LOOKING back at Europe from New Delhi – and the City delegation’s business visit to India – it is clear that reform tops the agenda in both places.
Whether it is Vickers, Liikanen or Singh, the detailed reasons behind reform may be different. But the desired overall outcome is the same: to create stable jobs and growth, and a healthy financial services industry at the service of the global economy.
Last month’s Indian government reforms to foreign investment and subsidies are a welcome indication of the country’s direction of travel. These moves have been long-awaited in the UK, and the City is committed to working with India in support of its progress. This is why I will be meeting with senior Indian ministers and business leaders to find ways to make this happen.
Home-grown demand and strong population growth have meant that much of India’s economic expansion has been domestically driven. But ensuring that infrastructure matches this growth will require increased foreign capital flows. Opening up the retail and aviation sectors will help this to happen.
The Indian government has shown that it recognises these challenges, and Thursday’s proposed insurance reforms are another very welcome step in the right direction. I hope that the government continues to encourage infrastructure investment and the participation of foreign firms – and to assuage regulatory uncertainty. I know that such changes take time, and how important it is to be conscious of how reform affects everyone. But it is clear that reform is needed to keep the Indian economy moving.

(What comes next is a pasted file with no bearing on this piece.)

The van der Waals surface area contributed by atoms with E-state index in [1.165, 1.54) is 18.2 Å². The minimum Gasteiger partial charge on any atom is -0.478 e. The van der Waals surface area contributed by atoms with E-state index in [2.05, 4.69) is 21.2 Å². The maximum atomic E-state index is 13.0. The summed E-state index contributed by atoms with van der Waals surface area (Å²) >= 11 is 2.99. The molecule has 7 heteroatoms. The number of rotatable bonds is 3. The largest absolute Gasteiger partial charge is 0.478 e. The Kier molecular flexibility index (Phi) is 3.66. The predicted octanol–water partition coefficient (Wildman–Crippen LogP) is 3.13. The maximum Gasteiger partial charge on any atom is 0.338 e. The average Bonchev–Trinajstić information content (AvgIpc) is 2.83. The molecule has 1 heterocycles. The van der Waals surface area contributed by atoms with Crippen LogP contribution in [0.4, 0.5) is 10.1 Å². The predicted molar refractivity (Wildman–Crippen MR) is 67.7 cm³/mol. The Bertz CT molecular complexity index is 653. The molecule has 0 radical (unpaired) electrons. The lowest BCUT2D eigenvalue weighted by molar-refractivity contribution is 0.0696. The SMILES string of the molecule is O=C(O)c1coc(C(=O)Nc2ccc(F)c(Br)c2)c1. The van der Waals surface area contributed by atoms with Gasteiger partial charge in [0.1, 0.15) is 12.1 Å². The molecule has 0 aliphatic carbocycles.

The experience in London, over recent months, has not been altogether different. The failings of some in our financial sector have stoked the ire of the wider public. But the whole sector has been tarred with this brush. Of course, all of us must work to ensure service remains at the heart of financial services, and that good behaviour is the norm across all the City professions – something taken forward by last week’s Mansion House conference Investing in Integrity.
One lesson from that event was that those who work in professional services – in the City and in business – can expect their reputations to be examined by their professional peers throughout their career. In other words, anyone who lets down one profession can expect it to follow them around – and City professions have agreed to work together to make sure this happens. Whether you are the chief executive, senior partner or anyone else in the organisation, behaviour is, at one level, a matter for the board, the FSA and the courts. But even more importantly, and at an earlier stage, peer pressure can be a powerful driver in making sure the right ethical business decisions are made.
We are all happier if the businesses we work for are run the right way. And, as a consequence, those businesses themselves will do better. So it is up to all of us to raise the standard of our businesses and professions to the highest level.
David Wootton is lord mayor of the City of London.